Course Number:
ENG 104
Transcript Title:
Introduction to Literature- Fiction
Aug 10, 2022
Jul 11, 2023
Total Credits:
Lecture Hours:
Lecture / Lab Hours:
Lab Hours:
Satisfies Cultural Literacy requirement:
Satisfies General Education requirement:
Grading Options
A-F, P/NP, Audit
Default Grading Options
Repeats available for credit:

WR 121 or WR 121Z

Course Description

Enhances enjoyment of various forms of fictional prose, increases understanding of the conventions of fiction and various forms of storytelling, and encourages exploration of the diversity of human experience. Prerequisite/concurrent: WR 121 or WR 121Z. Audit available.

Course Outcomes

Upon successful completion of this course, students will be able to:

  1. Recognize and understand the variety of stylistic choices that authors make within given forms and how form influences meaning.
  2. Articulate ways in which the text contributes to self-understanding.
  3. Engage, through the text, unfamiliar and diverse cultures, experiences and points of view, recognizing the text as a product of a particular culture and historical moment.
  4. Understand the text within the context of a literary tradition or convention.
  5. Evaluate various interpretations of a text and their validity through reading, writing, and discussion in individual and group responses analyzing the support/evidence for a particular interpretation.
  6. Conduct research to find materials appropriate to use for literary analysis, using MLA conventions to document primary and secondary sources in written responses to a literary text.

Alignment with Institutional Learning Outcomes

1. Communicate effectively using appropriate reading, writing, listening, and speaking skills. (Communication)
2. Creatively solve problems by using relevant methods of research, personal reflection, reasoning, and evaluation of information. (Critical thinking and Problem-Solving)
Not Addressed
3. Extract, interpret, evaluate, communicate, and apply quantitative information and methods to solve problems, evaluate claims, and support decisions in their academic, professional and private lives. (Quantitative Literacy)
4. Use an understanding of cultural differences to constructively address issues that arise in the workplace and community. (Cultural Awareness)
5. Recognize the consequences of human activity upon our social and natural world. (Community and Environmental Responsibility)

To establish an intentional learning environment, Institutional Learning Outcomes (ILOs) require a clear definition of instructional strategies, evidence of recurrent instruction, and employment of several assessment modes.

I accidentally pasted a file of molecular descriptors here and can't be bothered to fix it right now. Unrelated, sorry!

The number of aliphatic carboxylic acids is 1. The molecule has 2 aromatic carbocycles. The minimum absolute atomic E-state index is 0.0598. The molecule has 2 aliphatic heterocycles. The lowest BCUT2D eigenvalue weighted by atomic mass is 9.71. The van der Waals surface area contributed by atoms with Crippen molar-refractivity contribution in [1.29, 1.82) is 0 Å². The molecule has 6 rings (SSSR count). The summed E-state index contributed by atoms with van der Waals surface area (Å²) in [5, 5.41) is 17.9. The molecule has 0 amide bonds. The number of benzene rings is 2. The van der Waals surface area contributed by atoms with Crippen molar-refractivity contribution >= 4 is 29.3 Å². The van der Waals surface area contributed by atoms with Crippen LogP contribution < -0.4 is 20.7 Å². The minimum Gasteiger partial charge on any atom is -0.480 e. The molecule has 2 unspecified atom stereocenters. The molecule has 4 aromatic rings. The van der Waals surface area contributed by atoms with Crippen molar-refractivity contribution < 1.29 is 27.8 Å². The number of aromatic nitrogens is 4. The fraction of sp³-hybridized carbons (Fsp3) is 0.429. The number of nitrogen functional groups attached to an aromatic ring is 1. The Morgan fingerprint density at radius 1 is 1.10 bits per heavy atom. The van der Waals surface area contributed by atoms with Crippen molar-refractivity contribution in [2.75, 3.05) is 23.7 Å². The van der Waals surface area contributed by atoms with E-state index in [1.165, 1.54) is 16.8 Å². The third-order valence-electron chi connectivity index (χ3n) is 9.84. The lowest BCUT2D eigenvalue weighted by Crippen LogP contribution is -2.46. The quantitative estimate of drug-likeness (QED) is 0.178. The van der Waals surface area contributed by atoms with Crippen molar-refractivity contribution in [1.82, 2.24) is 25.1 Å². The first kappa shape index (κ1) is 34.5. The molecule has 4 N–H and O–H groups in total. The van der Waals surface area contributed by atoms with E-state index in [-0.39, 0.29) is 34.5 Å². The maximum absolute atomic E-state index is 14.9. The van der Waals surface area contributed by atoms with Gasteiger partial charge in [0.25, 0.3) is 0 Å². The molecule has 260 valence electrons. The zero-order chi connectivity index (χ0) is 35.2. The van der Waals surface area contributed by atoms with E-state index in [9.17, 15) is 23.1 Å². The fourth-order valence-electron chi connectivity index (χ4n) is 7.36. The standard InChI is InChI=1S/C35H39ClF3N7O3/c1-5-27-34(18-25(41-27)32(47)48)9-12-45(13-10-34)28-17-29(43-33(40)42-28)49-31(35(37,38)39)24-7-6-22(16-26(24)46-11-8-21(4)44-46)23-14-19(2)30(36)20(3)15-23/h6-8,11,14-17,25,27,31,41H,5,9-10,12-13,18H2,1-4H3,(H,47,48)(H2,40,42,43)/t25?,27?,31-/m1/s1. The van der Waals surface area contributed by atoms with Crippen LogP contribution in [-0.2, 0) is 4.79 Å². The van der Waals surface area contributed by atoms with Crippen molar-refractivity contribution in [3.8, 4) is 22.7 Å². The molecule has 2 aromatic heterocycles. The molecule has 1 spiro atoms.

Major Designation

  1. The outcome is addressed recurrently in the curriculum, regularly enough to establish a thorough understanding.
  2. Students can demonstrate and are assessed on a thorough understanding of the outcome.
    • The course includes at least one assignment that can be assessed by applying the appropriate CLO rubric.

Minor Designation

  1. The outcome is addressed adequately in the curriculum, establishing fundamental understanding.
  2. Students can demonstrate and are assessed on a fundamental understanding of the outcome.
    • The course includes at least one assignment that can be assessed by applying the appropriate CLO rubric.

Suggested Outcome Assessment Strategies

Assessment tools may include informal responses to study questions; evaluation of small- and full-group discussion; in-class and out-of-class writing; formal essays, as well as informal responses to study questions and other types of informal writing; presentations by individuals and groups; short and long essay exams; close reading exercises using support/evidence; writing exercises which include evaluation of various interpretations of a text and their relative validity. Both instructor and peer evaluation may be incorporated in the assessment process.

Course Activities and Design

The determination of teaching strategies used in the delivery of outcomes is generally left to the discretion of the instructor. Here are some strategies that you might consider when designing your course: lecture, small group/forum discussion, flipped classroom, dyads, oral presentation, role play, simulation scenarios, group projects, service learning projects, hands-on lab, peer review/workshops, cooperative learning (jigsaw, fishbowl), inquiry based instruction, differentiated instruction (learning centers), graphic organizers, etc.

Course Content

  • Feminist theory
  • Setting
  • Psychoanalytic theory
  • Plot
  • Marxist theory
  • Point of view
  • Structuralist theory
  • Tone/voice
  • Postmodern theory
  • Narrative styles
  • Reader response theory
  • Narration: 1st, 2nd, 3rd person
  • New historicism
  • Omniscient, etc.
  • Biographical criticism
  • Unreliable narrator gender
  • Rhetorical strategies
  • Race
  • Diction
  • Evidence
  • Character
  • Climax
  • Documentation
  • Denouement
  • Thesis
  • Symbol
  • Imagery
  • Intertextuality
  • Regional or national literatures
  • Flashback
  • Ambiguity
  • Irony
  • Allusion
  • Censorship
  • Stereotyping
  • Class
  • Form/structure
  • Dialogue
  • Contextualizing
  • Sources/influence
  • Genres of fiction

Suggested Texts and Materials

At least 60% of all course texts and materials in the WFLL should be written by a combination of women and other marginalized communities (people of color, LGBTQ, disabled authors, etc.

The Story and its Writer or individual stories chosen at the instructor’s discretion. 

Recommended to teach 2-3 novels. Completely at the instructor’s discretion, but may include: 

  • As I Lay Dying by William Faulkner
  • Song of Solomon by Toni Morrison
  • Bel Canto  by Ann Patchett
  • Go Tell it on the Mountain by James Baldwin
  • My Antonia by Willa Cather